Stacking up the Atmosphere

In this hands-on activity, participants learn the characteristics of the five layers of the atmosphere and make illustrations to represent them. They roll the drawings and place them in clear plastic cylinders, and then stack the cylinders to make a model column of the atmosphere.

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Betsy Youngman
Jean Pennycook
Louise Huffman
LuAnn Dahlman
ANDRILL- University of Nebraska

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Teaching Tips

Teaching Tips

The visual of equally-sized tennis ball tubes to represent each layer of the atmosphere will not give the correct impression of the differences in the vertical extents of these layers. On page 3 of the full activity is the description of the layers including the elevation of the top and bottom. If you calculate the vertical extent of each layer and then scale the size of one tennis ball tube to the thickness of the tropopause you can determine how many tennis ball tubes you need stacked on each other to represent the vertical extent of each of the other layers. See the numbers below.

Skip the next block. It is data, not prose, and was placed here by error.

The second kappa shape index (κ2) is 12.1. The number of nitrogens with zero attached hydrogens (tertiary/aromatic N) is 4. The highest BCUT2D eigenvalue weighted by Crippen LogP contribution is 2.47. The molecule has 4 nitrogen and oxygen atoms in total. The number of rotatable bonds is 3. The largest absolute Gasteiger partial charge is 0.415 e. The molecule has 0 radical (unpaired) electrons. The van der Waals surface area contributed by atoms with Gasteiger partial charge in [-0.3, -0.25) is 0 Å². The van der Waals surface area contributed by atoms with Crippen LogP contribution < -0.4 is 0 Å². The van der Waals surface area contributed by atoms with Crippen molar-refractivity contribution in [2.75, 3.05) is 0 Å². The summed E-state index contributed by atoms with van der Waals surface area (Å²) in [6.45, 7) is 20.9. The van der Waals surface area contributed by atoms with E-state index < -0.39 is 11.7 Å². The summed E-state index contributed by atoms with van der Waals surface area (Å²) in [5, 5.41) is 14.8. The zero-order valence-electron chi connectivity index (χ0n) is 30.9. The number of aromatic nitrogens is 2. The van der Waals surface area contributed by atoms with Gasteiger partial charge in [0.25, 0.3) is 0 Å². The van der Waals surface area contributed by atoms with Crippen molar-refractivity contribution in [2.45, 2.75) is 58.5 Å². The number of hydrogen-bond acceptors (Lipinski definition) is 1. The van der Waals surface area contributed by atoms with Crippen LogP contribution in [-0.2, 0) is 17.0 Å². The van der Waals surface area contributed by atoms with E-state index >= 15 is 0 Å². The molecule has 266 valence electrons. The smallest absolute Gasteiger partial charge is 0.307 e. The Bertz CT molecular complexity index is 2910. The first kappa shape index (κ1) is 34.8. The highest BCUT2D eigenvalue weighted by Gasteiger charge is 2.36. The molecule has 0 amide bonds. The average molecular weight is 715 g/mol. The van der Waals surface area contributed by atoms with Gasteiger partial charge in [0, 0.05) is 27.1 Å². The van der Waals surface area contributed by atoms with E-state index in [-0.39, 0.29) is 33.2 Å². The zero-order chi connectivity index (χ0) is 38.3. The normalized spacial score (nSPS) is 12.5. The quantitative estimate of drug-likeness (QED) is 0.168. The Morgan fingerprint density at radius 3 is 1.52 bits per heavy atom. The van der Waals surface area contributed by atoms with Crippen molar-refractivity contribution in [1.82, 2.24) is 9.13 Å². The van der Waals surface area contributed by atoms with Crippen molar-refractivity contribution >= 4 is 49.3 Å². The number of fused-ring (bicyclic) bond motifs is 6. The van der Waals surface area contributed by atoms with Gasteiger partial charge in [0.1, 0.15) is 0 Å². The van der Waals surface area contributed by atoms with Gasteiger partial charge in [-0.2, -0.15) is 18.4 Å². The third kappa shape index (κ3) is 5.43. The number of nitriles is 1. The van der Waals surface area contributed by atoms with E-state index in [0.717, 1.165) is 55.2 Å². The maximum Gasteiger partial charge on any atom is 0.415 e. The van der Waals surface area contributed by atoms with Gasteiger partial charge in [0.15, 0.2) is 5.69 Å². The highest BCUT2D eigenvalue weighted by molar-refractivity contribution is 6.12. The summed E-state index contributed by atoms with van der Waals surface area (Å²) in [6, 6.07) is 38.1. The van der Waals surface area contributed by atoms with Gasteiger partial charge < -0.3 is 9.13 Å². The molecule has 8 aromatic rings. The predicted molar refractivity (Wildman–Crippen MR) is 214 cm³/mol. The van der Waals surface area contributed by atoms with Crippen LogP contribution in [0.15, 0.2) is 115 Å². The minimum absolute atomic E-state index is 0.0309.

Layer top and bottom elevation thickness thickness/thickness of tropopause
Troposphere: 0-10 km 10 km 10 km/10 km = 1
Stratosphere: 10-40 km 30 km 30 km/10 km = 3
Mesosphere: 40-80 km 40 km 40 km/10 km = 4
Thermosphere: 80-500 km 420 km 420 km/10 km = 42
Exosphere: 500-10,000 km 9500 km 9500 km/10 km = 950

Thus to make a scale model you would need 1 tube to represent the troposphere, 3 tubes on top of each other to represent the stratosphere, 4 tubes to represent the mesosphere, 42 tubes to represent the thermosphere, and 950 tubes to represent the exosphere.

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